In the seven years since the last Prodigy album, the 8.5 million- selling "The Fat of the Land," Liam Howlett fired his band mates, battled writer's block and trashed a half-completed album in 2002 after the commercial failure of its date-rape drug championing first single, "Baby's Got a Temper." And that was before he recruited guest vocalists like Oasis' Liam Gallagher and actress Juliette Lewis for a completely new album. The result, called "Always Outnumbered, Never Outgunned," out this week, has already topped the British charts. But what happened to the guy with the funny Mohawk?
Q: You made half an album, threw it away, fired everyone in the band and made a completely different album. Have you considered maybe laying off the drugs?
A: You know what? It was only time that I lost. At the end of the day that didn't really matter. How you judge how successful you are is basically when you turn up to do a gig and people come and have a good time. Whether it's out two years ago or now wouldn't have made a difference.
Q: Was "Baby's Got a Temper" really that bad?
A: I didn't think it was that bad, but I actually just wasn't that excited about it.
Q: Did the thought cross your mind that it might be a bad idea to get rid of vocalist Keith Flint, the only guy anyone actually recognizes out of the Prodigy?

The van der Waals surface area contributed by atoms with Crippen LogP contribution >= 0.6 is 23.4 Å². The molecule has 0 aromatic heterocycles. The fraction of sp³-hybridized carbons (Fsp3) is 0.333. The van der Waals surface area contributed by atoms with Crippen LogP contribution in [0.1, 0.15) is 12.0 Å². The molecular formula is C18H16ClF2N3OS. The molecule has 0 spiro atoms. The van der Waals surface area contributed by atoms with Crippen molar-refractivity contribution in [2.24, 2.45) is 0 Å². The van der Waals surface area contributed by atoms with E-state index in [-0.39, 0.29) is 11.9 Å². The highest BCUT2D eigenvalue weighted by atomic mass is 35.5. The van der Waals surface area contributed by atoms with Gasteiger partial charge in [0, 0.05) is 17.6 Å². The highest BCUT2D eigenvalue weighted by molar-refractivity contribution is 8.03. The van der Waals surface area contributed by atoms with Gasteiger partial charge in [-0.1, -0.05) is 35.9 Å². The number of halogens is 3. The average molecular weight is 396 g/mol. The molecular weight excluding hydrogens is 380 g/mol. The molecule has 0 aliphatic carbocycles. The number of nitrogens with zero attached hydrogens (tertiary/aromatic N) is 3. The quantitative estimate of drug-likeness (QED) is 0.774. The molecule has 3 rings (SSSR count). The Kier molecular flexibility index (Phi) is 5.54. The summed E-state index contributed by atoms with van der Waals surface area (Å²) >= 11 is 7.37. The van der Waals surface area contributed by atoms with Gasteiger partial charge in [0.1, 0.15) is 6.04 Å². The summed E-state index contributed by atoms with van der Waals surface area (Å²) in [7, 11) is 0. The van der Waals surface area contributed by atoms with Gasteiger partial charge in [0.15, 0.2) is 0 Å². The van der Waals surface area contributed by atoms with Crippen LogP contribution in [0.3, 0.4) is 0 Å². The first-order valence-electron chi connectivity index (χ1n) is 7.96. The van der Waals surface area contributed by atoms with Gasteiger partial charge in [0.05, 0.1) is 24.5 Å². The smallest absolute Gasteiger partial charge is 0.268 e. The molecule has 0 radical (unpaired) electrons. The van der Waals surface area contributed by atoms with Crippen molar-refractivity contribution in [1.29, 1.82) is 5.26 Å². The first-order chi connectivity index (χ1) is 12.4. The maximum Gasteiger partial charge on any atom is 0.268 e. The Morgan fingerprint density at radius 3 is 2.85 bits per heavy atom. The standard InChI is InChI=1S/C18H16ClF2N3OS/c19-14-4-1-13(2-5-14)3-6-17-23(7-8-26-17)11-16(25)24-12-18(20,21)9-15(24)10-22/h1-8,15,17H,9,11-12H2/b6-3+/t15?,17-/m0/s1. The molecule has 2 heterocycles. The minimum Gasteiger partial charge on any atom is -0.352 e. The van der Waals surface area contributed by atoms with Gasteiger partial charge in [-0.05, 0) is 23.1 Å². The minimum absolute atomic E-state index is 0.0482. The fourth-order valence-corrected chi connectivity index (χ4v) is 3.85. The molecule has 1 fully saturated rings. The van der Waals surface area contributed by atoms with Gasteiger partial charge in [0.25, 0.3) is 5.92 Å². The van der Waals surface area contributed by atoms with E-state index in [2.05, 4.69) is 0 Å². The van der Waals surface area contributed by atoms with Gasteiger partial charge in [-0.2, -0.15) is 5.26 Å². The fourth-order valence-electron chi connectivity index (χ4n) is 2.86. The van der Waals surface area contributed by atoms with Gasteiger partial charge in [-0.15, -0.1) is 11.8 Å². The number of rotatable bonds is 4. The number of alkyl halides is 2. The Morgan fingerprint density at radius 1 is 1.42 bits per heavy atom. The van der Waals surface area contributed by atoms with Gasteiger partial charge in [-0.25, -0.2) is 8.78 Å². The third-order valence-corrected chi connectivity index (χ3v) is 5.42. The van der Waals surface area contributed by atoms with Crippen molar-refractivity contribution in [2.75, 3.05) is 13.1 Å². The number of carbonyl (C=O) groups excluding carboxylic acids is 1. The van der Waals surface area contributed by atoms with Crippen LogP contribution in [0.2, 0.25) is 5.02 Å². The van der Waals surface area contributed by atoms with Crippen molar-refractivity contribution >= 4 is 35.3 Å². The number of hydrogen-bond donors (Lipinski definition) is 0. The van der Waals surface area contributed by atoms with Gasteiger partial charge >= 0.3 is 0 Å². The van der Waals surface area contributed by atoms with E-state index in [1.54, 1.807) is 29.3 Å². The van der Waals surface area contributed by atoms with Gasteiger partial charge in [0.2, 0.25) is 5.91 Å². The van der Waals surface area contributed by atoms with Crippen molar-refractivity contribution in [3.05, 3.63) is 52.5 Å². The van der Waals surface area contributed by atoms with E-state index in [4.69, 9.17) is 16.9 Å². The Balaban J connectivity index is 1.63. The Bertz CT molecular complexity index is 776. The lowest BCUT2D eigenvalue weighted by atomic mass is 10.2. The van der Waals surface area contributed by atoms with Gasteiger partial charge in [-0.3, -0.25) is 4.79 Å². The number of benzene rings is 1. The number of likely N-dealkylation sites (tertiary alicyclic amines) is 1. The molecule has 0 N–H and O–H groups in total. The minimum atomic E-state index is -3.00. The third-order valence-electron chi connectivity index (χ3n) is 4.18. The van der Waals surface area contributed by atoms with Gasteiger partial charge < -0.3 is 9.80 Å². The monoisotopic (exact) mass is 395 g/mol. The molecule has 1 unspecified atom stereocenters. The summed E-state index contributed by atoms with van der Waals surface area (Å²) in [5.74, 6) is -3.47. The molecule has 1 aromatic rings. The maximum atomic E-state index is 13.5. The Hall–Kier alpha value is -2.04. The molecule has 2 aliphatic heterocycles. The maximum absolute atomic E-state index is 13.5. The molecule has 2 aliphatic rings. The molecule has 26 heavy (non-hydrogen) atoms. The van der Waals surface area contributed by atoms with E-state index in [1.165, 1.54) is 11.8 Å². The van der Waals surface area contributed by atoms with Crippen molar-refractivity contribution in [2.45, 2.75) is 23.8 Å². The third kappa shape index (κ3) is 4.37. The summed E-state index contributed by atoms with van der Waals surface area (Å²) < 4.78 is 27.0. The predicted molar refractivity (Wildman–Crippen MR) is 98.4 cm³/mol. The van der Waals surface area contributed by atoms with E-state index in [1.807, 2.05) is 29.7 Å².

A: Keith's still a friend. You have to sometimes strip things to basics. Things can only go so far before you can't take them any further for them to be exciting. Keith's actual lyrics that he was writing at that time were really personal to him. They were too introverted for Prodigy. This record wasn't about Keith's personal s -- .
Q: He wasn't writing enough about inciting arson or taking Rohypnol for your tastes?
A: No, the general upness of Prodigy was not reflected in Keith's lyrics. "Baby's Got a Temper" was very introverted. It was a thing he was involved in, like the recreational side of that drug. That was not suited to the band. I just wanted to strip all that s -- away. It was kind of brave, but it felt right.
Q: But there's nothing good like that on this record.
A: Controversy's only cool if it's real. I think Prodigy has got the same balls as we had on the last record, but it comes across in the music. There was no room for cheap tricks on this record.
Q: I'm sure the Beastie Boys will be happy to hear that.
A: Yeah. You know what? I always speak my mind. I think I've still got a little bit of an issue with the time the Beastie Boys called me up at home before the Reading Festival and said, "You can't play 'Smack My Bitch Up.' You can't do this, you can't do that." I hate their new record. It's weak and dated. But, I mean, I don't ring them up and tell them their album's crap, do I?
Q: Speaking of which, didn't Madonna also ask you to DJ at her London concert?
A: I liked it at exactly the same level as the Beastie Boys album. It was s -- . I did it for the money, but I knew it wasn't going to be any good.
Q: Um, doesn't she own your label?
A: I don't give a s -- . I mean, don't get me wrong. I've got respect for her, but Maverick had the last album handed to them on a plate. It was already a successful thing in England and "Firestarter" was built on MTV, so all they had to do was make sure the album was available in shops.